In an interview during the 2018 OncLive® State of the Science SummitTM on Genitourinary Cancers, Huang, associate professor, Department of Urology, co-director, Robotics Program, Chief Urology Service, Tisch Hospital, NYU Langone Health, discussed the transition from open cystectomy to minimally invasive robotic-assisted surgery in the management of muscle-invasive bladder cancer.Huang: My presentation today was about the use of robotic-assisted surgery for the management of muscle-invasive bladder cancer. The traditional operation, known as a radical cystectomy, is done in an open fashion to remove the bladder along with lymph nodes. The focus of my talk tonight centered on the performance of this procedure using the assistance of robotic technology in a minimally invasive approach. A lot of the application of robotic techniques in bladder surgery essentially evolved from the use of robotic surgery in prostate surgery. For instance, the lymphadenectomy was already being done for prostate cancer and we just extended that by using robotics [in bladder cancer]. Since the removal of the bladder requires removal of the prostate as well, for many experienced prostate surgeons, removing the bladder at the same time was just an extension of a technique that we were already familiar with, so it seemed like a natural evolution for robotic surgeons to move from robotic prostate surgery to robotic bladder surgery. For bladder cancer surgery specifically, there was one randomized trial that compared robotic cystectomy to open cystectomy. In a letter to the editor we wrote, Marc A. Bjurlin, DO, of NYU Langone Health, and I pointed out that even though they presented a randomized trial, the urinary diversions in the trial were all done in an open fashion. There is, however, an ongoing trial called the RAZOR trial, which is hoping to answer some of those questions.These are patients who are going to require removal of their bladder for the management of muscle-invasive bladder cancer. In terms of selection criteria, almost any patient who is eligible for an open cystectomy is also a candidate for the robotic approach. Exceptions would be patients who have had a large number of previous surgeries before, or patients who have a contraindication for undergoing general anesthesia and/or inflating their abdomen with air. [Additional exceptions are] patients who are morbidly obese who cannot tolerate the positioning that we use, or those who have significant pulmonary issues.The gold standard treatment for patients with muscle-invasive bladder cancer remains removal of the bladder, and that necessarily won't change with the use of robotics. What will happen as time goes on is more and more people will likely utilize the robotic approach because they are much more comfortable doing robotic surgery for other urologic cancers. I do see that there is going to be a greater uptick in the use of robotic-assisted bladder removals, or robotic cystectomies as time goes on. One of the things that has to be taken into consideration is the removal of the bladder itself. Whether it is done through an open incision or a robotic incision is not the main source of morbidity or complications from this type of surgery; it’s really the reconstruction that’s done afterwards.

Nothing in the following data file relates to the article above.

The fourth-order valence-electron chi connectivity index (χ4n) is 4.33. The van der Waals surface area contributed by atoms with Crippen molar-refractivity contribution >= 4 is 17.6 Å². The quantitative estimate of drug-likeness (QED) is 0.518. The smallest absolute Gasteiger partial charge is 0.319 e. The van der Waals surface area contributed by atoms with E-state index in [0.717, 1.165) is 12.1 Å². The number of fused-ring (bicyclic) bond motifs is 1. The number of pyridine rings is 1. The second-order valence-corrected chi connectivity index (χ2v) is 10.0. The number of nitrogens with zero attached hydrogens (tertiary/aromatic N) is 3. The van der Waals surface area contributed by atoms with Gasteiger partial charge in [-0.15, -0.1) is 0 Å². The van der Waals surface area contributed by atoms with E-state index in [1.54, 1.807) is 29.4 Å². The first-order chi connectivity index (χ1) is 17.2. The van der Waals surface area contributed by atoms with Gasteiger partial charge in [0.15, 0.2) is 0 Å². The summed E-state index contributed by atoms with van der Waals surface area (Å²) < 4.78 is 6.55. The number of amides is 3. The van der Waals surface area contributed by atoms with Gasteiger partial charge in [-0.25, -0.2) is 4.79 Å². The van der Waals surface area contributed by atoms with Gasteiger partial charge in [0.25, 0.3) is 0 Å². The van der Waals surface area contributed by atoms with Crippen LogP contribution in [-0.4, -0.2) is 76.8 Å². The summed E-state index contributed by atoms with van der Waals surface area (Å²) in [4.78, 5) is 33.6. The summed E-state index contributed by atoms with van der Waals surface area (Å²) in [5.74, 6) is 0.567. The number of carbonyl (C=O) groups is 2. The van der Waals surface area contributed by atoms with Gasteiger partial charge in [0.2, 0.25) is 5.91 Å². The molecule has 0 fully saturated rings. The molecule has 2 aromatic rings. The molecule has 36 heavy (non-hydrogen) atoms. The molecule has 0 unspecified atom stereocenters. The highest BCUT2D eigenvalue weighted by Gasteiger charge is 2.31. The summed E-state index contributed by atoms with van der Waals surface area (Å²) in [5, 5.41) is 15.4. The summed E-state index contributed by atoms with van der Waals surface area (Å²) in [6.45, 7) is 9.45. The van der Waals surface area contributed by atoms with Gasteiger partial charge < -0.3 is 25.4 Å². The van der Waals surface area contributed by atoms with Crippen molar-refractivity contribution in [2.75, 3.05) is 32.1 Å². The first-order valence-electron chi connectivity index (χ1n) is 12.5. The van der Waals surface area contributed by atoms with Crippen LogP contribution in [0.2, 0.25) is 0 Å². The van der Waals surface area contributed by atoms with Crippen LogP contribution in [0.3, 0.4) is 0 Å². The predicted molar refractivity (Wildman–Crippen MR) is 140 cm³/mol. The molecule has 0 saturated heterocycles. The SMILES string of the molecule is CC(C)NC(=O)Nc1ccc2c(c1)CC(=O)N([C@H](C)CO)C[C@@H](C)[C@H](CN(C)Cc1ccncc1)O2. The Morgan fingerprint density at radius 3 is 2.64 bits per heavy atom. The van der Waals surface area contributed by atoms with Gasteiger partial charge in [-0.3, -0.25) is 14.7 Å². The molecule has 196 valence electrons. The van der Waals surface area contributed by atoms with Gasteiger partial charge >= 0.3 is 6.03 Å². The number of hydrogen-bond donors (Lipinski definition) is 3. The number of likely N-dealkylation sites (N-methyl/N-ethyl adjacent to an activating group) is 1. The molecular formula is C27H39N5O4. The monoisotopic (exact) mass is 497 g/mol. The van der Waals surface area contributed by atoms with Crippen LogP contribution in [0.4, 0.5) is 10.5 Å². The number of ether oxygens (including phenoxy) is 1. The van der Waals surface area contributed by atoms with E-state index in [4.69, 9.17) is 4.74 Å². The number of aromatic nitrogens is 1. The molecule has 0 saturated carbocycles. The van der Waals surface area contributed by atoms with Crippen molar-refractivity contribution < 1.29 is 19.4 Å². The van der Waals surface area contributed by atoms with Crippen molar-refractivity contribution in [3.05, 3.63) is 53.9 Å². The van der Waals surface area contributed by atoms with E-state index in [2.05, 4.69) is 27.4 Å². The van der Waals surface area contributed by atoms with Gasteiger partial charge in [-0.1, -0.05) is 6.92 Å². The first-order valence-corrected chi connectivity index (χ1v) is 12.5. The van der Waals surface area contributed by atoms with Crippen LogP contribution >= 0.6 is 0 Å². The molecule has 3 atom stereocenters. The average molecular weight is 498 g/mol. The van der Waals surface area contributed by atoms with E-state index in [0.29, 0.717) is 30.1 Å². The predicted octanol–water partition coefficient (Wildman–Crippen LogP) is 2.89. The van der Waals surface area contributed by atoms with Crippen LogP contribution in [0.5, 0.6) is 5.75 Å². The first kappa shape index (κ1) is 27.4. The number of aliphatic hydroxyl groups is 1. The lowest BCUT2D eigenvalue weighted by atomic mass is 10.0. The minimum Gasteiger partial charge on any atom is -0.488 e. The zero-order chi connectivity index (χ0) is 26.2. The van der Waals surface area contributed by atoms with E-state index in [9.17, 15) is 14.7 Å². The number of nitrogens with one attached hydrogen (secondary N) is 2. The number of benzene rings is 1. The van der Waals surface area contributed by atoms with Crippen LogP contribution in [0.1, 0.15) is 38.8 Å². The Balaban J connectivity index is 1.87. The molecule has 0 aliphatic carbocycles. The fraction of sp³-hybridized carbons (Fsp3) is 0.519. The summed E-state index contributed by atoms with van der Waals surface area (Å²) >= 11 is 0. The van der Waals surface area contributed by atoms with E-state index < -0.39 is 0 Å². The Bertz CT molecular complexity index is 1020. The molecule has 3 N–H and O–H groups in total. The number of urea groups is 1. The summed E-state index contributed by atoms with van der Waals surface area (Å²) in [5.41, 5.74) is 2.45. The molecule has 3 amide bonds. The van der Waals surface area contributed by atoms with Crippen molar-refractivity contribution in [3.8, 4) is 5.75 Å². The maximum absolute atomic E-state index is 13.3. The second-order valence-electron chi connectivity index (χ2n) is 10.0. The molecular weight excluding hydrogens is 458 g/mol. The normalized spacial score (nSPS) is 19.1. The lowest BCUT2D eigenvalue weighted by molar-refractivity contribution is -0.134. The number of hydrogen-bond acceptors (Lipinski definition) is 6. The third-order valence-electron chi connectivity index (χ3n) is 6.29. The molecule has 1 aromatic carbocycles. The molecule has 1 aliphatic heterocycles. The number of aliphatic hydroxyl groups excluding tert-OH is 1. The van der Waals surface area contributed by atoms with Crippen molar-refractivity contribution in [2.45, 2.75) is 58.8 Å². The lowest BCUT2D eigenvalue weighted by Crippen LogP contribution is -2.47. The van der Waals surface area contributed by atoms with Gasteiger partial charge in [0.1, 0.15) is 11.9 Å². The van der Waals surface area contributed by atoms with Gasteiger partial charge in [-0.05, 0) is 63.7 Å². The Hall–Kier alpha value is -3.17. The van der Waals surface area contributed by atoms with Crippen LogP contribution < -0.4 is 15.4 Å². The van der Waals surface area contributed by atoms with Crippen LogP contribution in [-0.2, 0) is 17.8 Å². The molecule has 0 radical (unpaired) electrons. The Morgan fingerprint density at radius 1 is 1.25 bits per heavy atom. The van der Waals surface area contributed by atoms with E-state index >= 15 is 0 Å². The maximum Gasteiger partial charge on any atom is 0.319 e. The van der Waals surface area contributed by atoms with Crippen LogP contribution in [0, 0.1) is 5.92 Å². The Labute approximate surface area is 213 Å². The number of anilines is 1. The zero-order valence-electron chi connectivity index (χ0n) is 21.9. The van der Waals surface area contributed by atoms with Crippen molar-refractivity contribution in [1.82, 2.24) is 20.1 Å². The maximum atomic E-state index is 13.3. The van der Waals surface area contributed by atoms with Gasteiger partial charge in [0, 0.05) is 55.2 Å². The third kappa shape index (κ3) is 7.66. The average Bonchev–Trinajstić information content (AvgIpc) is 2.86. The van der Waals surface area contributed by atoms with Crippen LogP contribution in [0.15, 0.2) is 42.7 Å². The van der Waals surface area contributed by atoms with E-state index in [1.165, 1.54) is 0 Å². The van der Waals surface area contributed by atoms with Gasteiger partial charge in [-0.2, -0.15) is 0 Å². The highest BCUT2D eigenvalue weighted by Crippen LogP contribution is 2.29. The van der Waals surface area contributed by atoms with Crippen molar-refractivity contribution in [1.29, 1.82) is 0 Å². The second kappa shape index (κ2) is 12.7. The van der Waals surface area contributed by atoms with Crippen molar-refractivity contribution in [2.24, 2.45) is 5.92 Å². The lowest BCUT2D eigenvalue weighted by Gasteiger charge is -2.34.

The majority of robotic cystectomies these days are still done with an eventual conversion to an open urinary reconstruction. That is the great barrier to a widespread adoption of the robotic-assisted removal of the bladder. Unless we see a benefit in the reconstruction, I don't think a lot of people will necessarily make that jump to performing the urinary reconstruction robotically. If they're going to perform the open reconstruction anyway, they may ask themselves, “What is the point of doing the first part robotically if I'm going to convert to an open procedure for the second half of the operation?”

Parekh, Dipen. PNFLBA-18. A prospective, multicenter, randomized trial of open versus robotic radical cystectomy (RAZOR). J of Urol. 2017;197(4S):e918. doi: 10.1016/j.juro.2017.03.044.

The ongoing randomized phase III RAZOR trial is comparing open radical cystectomy (ORC) with robotic-assisted radial cystectomy (RARC) in patients with stage T1-T4, N0-N1, M0 bladder cancer. The study has a noninferiority endpoint, as well as blood transfusion rate, estimated blood loss, length of stay, complications, lymph node yield, and margin status.

Related Videos
Petros Grivas, MD, PhD
Rohan Garje, MD
Manmeet Ahluwalia, MD, MBA, FASCO
Petros Grivas, MD, PhD; and Chandler Park, MD, MSc, FACP
Viktor Grünwald, MD, PhD
David A. Braun, MD, PhD, assistant professor, medicine (medical oncology), Louis Goodman and Alfred Gilman Yale Scholar, member, Center of Molecular and Cellular Oncology, Yale Cancer Center
Sumanta Kumar Pal, MD, FASCO,
Kohei Shitara, MD
Kian-Huat Lim, MD, PhD
Benjamin Garmezy, MD